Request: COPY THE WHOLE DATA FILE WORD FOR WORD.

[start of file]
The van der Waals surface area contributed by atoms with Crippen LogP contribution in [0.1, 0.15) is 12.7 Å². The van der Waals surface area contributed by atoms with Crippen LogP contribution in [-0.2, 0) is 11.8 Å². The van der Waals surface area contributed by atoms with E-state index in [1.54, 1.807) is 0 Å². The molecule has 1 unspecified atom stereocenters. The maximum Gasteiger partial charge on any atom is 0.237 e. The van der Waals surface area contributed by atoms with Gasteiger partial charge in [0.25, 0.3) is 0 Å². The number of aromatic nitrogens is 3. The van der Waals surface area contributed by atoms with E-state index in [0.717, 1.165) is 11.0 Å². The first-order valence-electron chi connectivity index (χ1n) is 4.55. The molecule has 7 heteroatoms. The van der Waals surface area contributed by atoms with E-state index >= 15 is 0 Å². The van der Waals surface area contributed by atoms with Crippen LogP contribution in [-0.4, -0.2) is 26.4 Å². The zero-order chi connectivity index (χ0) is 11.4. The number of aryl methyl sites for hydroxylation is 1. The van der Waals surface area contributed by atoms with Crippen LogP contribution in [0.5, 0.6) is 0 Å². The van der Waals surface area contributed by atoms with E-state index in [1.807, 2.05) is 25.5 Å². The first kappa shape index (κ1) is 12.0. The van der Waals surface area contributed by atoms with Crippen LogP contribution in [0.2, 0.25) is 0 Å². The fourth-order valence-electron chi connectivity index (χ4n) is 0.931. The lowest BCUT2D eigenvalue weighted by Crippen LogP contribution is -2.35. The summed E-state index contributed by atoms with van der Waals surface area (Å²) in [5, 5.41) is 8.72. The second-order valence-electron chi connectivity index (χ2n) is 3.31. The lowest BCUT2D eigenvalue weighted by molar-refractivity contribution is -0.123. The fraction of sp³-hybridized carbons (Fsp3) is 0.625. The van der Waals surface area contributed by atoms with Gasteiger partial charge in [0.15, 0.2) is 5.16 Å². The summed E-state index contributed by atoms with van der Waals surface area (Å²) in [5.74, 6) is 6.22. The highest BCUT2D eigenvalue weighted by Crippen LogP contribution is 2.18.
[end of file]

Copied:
The van der Waals surface area contributed by atoms with Crippen LogP contribution in [0.1, 0.15) is 12.7 Å². The van der Waals surface area contributed by atoms with Crippen LogP contribution in [-0.2, 0) is 11.8 Å². The van der Waals surface area contributed by atoms with E-state index in [1.54, 1.807) is 0 Å². The molecule has 1 unspecified atom stereocenters. The maximum Gasteiger partial charge on any atom is 0.237 e. The van der Waals surface area contributed by atoms with Gasteiger partial charge in [0.25, 0.3) is 0 Å². The number of aromatic nitrogens is 3. The van der Waals surface area contributed by atoms with E-state index in [0.717, 1.165) is 11.0 Å². The first-order valence-electron chi connectivity index (χ1n) is 4.55. The molecule has 7 heteroatoms. The van der Waals surface area contributed by atoms with E-state index >= 15 is 0 Å². The van der Waals surface area contributed by atoms with Crippen LogP contribution in [-0.4, -0.2) is 26.4 Å². The zero-order chi connectivity index (χ0) is 11.4. The number of aryl methyl sites for hydroxylation is 1. The van der Waals surface area contributed by atoms with Crippen LogP contribution in [0.5, 0.6) is 0 Å². The van der Waals surface area contributed by atoms with E-state index in [1.807, 2.05) is 25.5 Å². The first kappa shape index (κ1) is 12.0. The van der Waals surface area contributed by atoms with Crippen LogP contribution in [0.2, 0.25) is 0 Å². The fourth-order valence-electron chi connectivity index (χ4n) is 0.931. The lowest BCUT2D eigenvalue weighted by Crippen LogP contribution is -2.35. The summed E-state index contributed by atoms with van der Waals surface area (Å²) in [5, 5.41) is 8.72. The second-order valence-electron chi connectivity index (χ2n) is 3.31. The lowest BCUT2D eigenvalue weighted by molar-refractivity contribution is -0.123. The fraction of sp³-hybridized carbons (Fsp3) is 0.625. The van der Waals surface area contributed by atoms with Gasteiger partial charge in [0.15, 0.2) is 5.16 Å². The summed E-state index contributed by atoms with van der Waals surface area (Å²) in [5.74, 6) is 6.22. The highest BCUT2D eigenvalue weighted by Crippen LogP contribution is 2.18.